Sizing Up Bad Market Definitions

Reflecting on 20 years of investing, one investment professional recently remarked to us, “When I think about what we’ve gotten wrong in the past, the worst times have been when we believed we had a bigger market size than we really did. There’s just nothing you can do...the company just runs out of room for growth.”

Because of challenges like these, market sizing often makes it to the top of the CDD agenda.

Market sizing exercises are sometimes simple: models built in markets where public registration (or a rock-solid database) exists. In other cases, they require complex approaches building on original data. The complexity in these approaches – combined with the natural quantitative bent of investment professionals – means that the techniques themselves sometimes become the subjects of significant debate.

Having rigorous debates on these topics is rarely a bad thing, but it is vital that in the midst of the debate, we remember that no degree of savvy design can save a good market sizing approach from a bad market definition.

Here are a few questions we ask to make sure we are defining the market clearly before we size it:

  • Are you sizing the current market (what is serviced today), or the addressable market (considering potential market growth), or both? In regulated product markets, these may be one and the same. In markets that are still in growth stages, however, sizing based on current usage may be missing a key question around headroom (and growth timing) in the market
  • Should your market sizing be based on product specification or based on customer need? If there are several substitutes available to customers such as in many consumer goods, then sizing on need should be used so that those substitutes are considered. If you’re using the “TAM, SAM, SOM” approach (i.e., Total Addressable, Serviceable Addressable, and Serviceable Obtainable Markets), then the SAM or SOM may be used to filter down to specific product types, but the TAM should in most cases include the substitutes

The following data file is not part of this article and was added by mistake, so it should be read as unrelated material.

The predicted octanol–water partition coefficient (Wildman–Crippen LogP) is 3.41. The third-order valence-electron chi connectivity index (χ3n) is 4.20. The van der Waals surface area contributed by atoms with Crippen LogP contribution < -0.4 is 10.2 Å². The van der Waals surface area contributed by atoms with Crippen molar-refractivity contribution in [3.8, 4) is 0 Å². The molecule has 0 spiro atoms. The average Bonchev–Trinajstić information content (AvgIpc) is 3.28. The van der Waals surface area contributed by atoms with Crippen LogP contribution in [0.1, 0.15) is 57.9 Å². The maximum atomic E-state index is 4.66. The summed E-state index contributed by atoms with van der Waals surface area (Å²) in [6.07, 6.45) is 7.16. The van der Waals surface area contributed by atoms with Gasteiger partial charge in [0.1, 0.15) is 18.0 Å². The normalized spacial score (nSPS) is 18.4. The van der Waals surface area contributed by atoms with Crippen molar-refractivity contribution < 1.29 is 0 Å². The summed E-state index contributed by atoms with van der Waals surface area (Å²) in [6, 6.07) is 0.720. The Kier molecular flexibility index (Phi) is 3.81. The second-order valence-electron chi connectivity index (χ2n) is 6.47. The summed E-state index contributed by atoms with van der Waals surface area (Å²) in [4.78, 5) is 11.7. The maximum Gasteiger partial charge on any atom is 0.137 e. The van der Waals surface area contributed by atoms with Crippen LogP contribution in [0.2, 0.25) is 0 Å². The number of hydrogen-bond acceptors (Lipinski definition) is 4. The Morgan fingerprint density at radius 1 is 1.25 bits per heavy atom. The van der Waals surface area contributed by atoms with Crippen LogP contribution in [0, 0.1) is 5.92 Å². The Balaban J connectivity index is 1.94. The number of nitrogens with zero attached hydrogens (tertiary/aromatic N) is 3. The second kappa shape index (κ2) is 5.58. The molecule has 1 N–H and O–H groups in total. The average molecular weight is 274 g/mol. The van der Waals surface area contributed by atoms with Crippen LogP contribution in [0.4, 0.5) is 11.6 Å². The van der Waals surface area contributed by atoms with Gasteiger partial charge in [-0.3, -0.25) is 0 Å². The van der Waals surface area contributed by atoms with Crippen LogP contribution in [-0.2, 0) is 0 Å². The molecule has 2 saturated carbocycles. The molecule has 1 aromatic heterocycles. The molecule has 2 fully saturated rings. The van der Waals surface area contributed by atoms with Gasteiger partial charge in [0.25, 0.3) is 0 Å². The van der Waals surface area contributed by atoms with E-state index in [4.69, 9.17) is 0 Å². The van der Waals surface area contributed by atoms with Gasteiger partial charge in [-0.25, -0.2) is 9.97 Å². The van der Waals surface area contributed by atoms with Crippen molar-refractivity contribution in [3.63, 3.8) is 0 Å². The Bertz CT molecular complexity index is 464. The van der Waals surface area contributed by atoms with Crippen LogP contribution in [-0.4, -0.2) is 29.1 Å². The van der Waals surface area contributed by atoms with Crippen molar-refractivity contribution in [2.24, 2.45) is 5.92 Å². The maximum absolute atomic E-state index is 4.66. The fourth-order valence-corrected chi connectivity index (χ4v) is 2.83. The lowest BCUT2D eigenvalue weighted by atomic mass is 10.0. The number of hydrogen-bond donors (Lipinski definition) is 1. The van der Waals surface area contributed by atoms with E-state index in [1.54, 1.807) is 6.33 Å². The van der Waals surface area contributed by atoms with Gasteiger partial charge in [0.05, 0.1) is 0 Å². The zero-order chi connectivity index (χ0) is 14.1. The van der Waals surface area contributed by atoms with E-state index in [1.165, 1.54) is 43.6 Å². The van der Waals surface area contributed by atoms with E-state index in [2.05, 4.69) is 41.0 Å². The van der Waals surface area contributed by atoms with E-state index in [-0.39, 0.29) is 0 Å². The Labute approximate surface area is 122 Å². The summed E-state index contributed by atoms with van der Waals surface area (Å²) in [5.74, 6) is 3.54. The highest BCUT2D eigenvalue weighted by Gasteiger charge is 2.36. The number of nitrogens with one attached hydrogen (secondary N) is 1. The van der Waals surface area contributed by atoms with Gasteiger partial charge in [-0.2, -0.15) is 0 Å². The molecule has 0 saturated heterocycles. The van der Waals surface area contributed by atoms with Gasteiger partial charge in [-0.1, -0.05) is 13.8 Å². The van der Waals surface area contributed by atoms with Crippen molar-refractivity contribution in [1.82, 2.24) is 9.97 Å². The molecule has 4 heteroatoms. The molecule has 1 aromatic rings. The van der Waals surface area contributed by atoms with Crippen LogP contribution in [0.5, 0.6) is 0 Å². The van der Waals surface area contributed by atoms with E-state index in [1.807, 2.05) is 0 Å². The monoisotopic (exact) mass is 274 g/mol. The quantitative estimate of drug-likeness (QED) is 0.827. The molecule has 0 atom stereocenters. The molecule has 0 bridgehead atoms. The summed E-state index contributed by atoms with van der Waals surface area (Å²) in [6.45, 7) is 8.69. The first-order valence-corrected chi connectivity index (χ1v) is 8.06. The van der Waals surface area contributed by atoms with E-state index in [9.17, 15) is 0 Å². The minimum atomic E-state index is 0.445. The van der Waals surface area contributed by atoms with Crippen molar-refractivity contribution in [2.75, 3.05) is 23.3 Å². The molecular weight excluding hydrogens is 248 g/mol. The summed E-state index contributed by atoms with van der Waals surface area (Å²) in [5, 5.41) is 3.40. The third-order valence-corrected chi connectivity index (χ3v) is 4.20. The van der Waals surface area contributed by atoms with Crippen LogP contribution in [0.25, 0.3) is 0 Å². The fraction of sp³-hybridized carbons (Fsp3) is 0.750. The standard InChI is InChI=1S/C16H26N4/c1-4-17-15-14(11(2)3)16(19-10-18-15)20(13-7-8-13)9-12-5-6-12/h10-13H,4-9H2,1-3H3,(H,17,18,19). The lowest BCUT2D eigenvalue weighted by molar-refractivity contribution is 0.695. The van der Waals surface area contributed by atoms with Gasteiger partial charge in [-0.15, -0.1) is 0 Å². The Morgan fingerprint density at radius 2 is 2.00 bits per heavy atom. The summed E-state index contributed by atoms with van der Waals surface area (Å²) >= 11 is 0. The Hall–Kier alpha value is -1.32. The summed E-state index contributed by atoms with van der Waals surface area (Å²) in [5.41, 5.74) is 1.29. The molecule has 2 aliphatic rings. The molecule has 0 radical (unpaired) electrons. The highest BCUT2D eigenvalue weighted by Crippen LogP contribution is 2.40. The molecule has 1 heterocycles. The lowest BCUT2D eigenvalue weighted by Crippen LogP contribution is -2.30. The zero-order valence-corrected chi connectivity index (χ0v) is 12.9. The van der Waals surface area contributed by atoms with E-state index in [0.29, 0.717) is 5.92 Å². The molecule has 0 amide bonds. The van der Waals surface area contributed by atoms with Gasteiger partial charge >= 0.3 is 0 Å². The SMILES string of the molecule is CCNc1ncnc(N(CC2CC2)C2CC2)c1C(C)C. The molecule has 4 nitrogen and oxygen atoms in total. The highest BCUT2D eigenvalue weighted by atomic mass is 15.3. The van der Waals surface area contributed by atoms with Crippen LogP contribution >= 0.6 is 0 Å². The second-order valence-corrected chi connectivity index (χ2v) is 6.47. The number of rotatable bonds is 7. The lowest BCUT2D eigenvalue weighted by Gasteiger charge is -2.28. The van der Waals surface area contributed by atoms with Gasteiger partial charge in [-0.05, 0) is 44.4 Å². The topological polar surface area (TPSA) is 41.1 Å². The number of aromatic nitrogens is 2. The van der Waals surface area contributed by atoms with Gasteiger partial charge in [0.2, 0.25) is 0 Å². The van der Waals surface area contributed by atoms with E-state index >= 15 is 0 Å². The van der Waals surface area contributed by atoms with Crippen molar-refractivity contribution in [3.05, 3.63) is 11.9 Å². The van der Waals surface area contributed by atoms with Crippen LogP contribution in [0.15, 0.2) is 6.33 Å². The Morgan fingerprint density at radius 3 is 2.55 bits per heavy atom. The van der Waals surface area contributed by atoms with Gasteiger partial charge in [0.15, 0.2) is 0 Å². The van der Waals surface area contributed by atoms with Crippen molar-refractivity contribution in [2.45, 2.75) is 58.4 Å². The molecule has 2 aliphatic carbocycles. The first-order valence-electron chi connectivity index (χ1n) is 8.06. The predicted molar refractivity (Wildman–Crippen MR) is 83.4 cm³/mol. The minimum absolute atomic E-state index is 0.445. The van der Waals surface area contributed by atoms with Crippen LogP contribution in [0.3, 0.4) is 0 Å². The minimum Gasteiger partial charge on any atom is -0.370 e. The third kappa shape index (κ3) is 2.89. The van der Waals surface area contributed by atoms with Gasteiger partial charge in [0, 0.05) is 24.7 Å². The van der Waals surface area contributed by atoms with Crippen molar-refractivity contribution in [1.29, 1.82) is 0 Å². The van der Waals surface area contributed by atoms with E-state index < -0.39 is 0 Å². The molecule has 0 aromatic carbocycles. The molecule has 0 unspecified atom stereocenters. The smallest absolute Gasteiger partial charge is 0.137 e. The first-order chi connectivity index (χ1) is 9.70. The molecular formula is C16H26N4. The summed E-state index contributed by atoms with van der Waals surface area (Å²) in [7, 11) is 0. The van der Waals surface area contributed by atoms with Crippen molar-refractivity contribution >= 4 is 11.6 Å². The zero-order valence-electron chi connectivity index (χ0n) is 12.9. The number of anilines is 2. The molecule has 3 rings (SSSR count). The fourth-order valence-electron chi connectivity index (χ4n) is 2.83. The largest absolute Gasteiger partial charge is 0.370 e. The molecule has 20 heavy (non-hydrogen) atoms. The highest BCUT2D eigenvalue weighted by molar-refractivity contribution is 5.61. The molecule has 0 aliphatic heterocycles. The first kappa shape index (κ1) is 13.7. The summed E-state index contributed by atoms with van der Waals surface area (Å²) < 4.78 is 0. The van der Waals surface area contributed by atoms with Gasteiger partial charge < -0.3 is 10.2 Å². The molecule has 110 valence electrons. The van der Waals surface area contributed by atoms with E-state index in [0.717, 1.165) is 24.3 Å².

• Is this a cyclical market? Anything touching European consumer wallets in 2016 is going to likely have very different dynamics in a bull market. There are two take-aways to consider in this example: first, that some markets should be sized with the possibility of significant upside; and second, that knowing how other businesses might perform in the face of a market slowdown is key. Remember that this can differ by segment: despite declining European consumer spend in our example, luxury goods have a distinctly different degree of cyclicality than mass and masstige products.

This is a partial list, but the point is that focusing on the definition (more than the technique) is critical to successful sizing. Having clear definitions that everyone on the deal team is aligned on is essential; poor definitions will often lead to a contentious investment committee debate – or worse – waking up post-close to a portfolio company with diminished headroom.

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